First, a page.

Port Hope to honour NRCan agreement, 8/02/12 PDF Print E-mail

Port Hope to honour NRCan agreement

By JOYCE CASSIN Northumberland Today.com

PORT HOPE – Mayor Linda Thompson says the Property Value Protection (PVP) program is clearly defined, and council intends to honour its legal agreement between the municipality and Natural Resources Canada (NRCan).

“In response to concerns raised in recent months by the public and through the media around the PVP program, the municipality looks to provide some perspective on the intent and administration of the program,” Thompson told council Tuesday night.

She said that the PVP program is a key component of the 2001 Legal Agreement between the Municipality of Port Hope and the federal government — and it “recognizes that the Port Hope Area Initiative (PHAI) creates a risk of financial disadvantages, on an interim basis, to property owners within the defined PVP Zone (all of Ward 1 and part of Ward 2 in Port Hope and a small part of southeast Clarington), particularly those in close proximity to proposed low-level radioactive waste (LLRW) facilities and, “…compensates property owners for any loss of value on the sale of their property, or for loss of rental income and/or for mortgage renewal difficulties associated with the plans or activities of the Port Hope Project and the Port Granby Project.”

“The intent of the legal agreement as it pertains to the PVP program is really to provide an equitable, easily accessible program to mitigate interim negative effects on property values in the PVP Zone, with a clearly defined dispute resolution process in the event an objection of a claim was available,” Thompson said.

But unlike the Port Hope Area Initiative Management Office (PHAI-MO), which evaluates each property individually to determine if it qualifies under the program, she said that “it is the municipality’s view that all properties within the PVP Zone could potentially be impacted by PHAI plans and activities, including the effects of negative image related to the project.”

“The Environmental Assessment (EA) conducted for the PHAI also recognized the potential for generalized effect noting that, ‘… should an adverse effect occur, it would most likely happen immediately prior to and throughout the construction and development phase as the local markets adjust to the implementation of the Port Hope Project. During this time, residents who decide to move can expect their properties will stay on the market longer.’ The EA also identified a number of positive effects to potentially be realized at the conclusion of the Port Hope Project including ‘enhanced potential for increased property values,’” she said.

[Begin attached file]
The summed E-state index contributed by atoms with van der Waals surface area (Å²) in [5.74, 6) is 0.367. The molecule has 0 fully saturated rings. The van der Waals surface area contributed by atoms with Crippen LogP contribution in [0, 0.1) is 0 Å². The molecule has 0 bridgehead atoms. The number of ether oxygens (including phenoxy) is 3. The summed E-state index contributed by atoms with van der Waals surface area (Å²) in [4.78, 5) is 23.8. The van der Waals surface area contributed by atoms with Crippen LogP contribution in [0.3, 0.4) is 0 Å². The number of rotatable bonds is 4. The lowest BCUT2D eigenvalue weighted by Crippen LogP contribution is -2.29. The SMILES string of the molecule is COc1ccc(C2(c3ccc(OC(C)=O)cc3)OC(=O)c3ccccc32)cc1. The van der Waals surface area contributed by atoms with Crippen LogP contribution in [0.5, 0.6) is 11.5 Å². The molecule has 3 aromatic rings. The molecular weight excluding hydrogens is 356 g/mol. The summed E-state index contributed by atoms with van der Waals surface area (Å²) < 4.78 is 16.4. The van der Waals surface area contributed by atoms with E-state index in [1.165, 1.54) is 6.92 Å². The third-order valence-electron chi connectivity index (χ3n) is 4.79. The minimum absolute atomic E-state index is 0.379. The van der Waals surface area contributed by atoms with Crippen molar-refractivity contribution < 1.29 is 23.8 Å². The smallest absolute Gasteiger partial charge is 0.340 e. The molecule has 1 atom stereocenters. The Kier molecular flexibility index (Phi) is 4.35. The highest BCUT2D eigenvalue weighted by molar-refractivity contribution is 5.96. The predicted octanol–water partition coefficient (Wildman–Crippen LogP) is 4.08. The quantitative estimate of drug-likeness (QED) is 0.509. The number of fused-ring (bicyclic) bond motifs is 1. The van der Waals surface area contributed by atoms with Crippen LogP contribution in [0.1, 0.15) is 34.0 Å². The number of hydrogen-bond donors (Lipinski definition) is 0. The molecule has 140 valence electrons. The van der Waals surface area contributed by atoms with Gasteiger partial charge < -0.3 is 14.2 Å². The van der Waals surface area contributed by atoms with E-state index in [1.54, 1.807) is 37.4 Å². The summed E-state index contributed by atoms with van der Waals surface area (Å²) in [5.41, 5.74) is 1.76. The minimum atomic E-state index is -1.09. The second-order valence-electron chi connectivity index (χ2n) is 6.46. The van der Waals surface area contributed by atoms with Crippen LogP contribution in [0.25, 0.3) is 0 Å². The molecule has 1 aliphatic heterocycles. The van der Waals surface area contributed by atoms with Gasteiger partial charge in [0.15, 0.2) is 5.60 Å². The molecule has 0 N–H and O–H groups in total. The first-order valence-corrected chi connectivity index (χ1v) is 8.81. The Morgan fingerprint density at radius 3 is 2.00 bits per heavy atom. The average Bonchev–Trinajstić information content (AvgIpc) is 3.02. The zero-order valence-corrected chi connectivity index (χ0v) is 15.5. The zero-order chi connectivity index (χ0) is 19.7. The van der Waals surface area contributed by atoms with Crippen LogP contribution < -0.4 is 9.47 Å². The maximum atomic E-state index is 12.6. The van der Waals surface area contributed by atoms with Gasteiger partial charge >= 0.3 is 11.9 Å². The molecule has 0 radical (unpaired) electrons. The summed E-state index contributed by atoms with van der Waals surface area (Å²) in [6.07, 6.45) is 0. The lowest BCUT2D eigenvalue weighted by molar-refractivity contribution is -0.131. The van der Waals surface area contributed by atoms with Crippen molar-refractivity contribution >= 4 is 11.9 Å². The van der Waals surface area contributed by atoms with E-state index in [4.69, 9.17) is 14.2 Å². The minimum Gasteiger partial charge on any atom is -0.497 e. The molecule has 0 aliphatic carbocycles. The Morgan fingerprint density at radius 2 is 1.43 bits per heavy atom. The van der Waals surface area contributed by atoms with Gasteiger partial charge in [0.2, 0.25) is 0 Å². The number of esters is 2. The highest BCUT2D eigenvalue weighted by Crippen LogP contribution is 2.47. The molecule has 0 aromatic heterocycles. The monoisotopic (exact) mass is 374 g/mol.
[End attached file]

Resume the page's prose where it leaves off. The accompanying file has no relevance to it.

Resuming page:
She added that for the past year the municipality has worked very closely with NRCan and the PHAI-MO to have the criteria for PVP eligibility and final compensation more clearly defined. In December 2011, the PHAI-MO presented to council the preliminary findings from its Real Estate Market Analysis and the final report is expected to be available in February/March of this year. This report will be reviewed by the Municipal Peer Review Team. Once finalized this market analysis will be utilized with other applicable tools to analyze any and all project effects including potential “generalized” effects.

PHAI-MO communications manager Judy Herod said during a phone interview that the PVP program “does not compensate for generalized effects,” however it does compensate for losses suffered through direct effects of the project.

Since the signing of the legal agreement in 2001, Herod said, they have received 71 claims, of which 48 have been processed from start to finish — with 37 of them receiving financial compensation.

Some have been withdrawn while others are waiting to be processed, Herod said.

“Decisions have been made on 54 applications,” Herod said.

“The Port Hope Area Initiative Management Office administers the Property Value Protection Program according to the legal agreement and the policy provided by Natural Resources Canada. The PVP program is a unique, one-of-a-kind program that compensates for loss on sale due to potential nuisance effects, such as noise, dust and traffic arising from direct plans and activities of the clean-up project.

“Natural Resources Canada will engage an independent contractor to conduct an assessment of the PVP Program, which will include a review of the definition of ‘project effect’ and the appeals process,” said Mark Giles of the PHAI-MO in an e-mail.

“The municipality will continue to hold both NRCan and the PHAI-MO accountable to the legal agreement so that Port Hope property owners will not suffer financial losses realized on the sale, rental or re-mortgaging of their property as a result of general or site-specific effects of the PHAI,” Thompson said.